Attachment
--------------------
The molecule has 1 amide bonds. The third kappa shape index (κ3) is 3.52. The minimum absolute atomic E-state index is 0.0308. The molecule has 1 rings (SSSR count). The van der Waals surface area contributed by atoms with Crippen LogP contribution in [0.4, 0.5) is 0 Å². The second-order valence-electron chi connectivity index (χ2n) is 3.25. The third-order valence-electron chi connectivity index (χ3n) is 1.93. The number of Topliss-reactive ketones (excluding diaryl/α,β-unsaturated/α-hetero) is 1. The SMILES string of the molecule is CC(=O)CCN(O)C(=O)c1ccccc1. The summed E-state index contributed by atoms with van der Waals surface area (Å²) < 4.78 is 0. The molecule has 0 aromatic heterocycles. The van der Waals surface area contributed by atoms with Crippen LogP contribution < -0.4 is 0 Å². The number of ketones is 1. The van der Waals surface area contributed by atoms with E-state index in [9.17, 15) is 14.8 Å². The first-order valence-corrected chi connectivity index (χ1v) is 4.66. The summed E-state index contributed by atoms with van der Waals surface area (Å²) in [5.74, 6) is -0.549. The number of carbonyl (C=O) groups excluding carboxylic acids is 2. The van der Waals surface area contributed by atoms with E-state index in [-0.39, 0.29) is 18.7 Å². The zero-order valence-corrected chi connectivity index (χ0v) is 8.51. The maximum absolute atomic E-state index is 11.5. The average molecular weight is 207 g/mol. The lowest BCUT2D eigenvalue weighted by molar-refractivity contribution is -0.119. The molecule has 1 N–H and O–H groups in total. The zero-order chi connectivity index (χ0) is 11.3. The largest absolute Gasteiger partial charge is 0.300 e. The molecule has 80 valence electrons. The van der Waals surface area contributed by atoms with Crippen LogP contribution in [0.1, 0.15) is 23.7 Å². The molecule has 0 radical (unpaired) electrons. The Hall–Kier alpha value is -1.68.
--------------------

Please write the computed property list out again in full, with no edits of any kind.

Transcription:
The molecule has 1 amide bonds. The third kappa shape index (κ3) is 3.52. The minimum absolute atomic E-state index is 0.0308. The molecule has 1 rings (SSSR count). The van der Waals surface area contributed by atoms with Crippen LogP contribution in [0.4, 0.5) is 0 Å². The second-order valence-electron chi connectivity index (χ2n) is 3.25. The third-order valence-electron chi connectivity index (χ3n) is 1.93. The number of Topliss-reactive ketones (excluding diaryl/α,β-unsaturated/α-hetero) is 1. The SMILES string of the molecule is CC(=O)CCN(O)C(=O)c1ccccc1. The summed E-state index contributed by atoms with van der Waals surface area (Å²) < 4.78 is 0. The molecule has 0 aromatic heterocycles. The van der Waals surface area contributed by atoms with Crippen LogP contribution < -0.4 is 0 Å². The number of ketones is 1. The van der Waals surface area contributed by atoms with E-state index in [9.17, 15) is 14.8 Å². The first-order valence-corrected chi connectivity index (χ1v) is 4.66. The summed E-state index contributed by atoms with van der Waals surface area (Å²) in [5.74, 6) is -0.549. The number of carbonyl (C=O) groups excluding carboxylic acids is 2. The van der Waals surface area contributed by atoms with E-state index in [-0.39, 0.29) is 18.7 Å². The zero-order valence-corrected chi connectivity index (χ0v) is 8.51. The maximum absolute atomic E-state index is 11.5. The average molecular weight is 207 g/mol. The lowest BCUT2D eigenvalue weighted by molar-refractivity contribution is -0.119. The molecule has 1 N–H and O–H groups in total. The zero-order chi connectivity index (χ0) is 11.3. The largest absolute Gasteiger partial charge is 0.300 e. The molecule has 80 valence electrons. The van der Waals surface area contributed by atoms with Crippen LogP contribution in [0.1, 0.15) is 23.7 Å². The molecule has 0 radical (unpaired) electrons. The Hall–Kier alpha value is -1.68.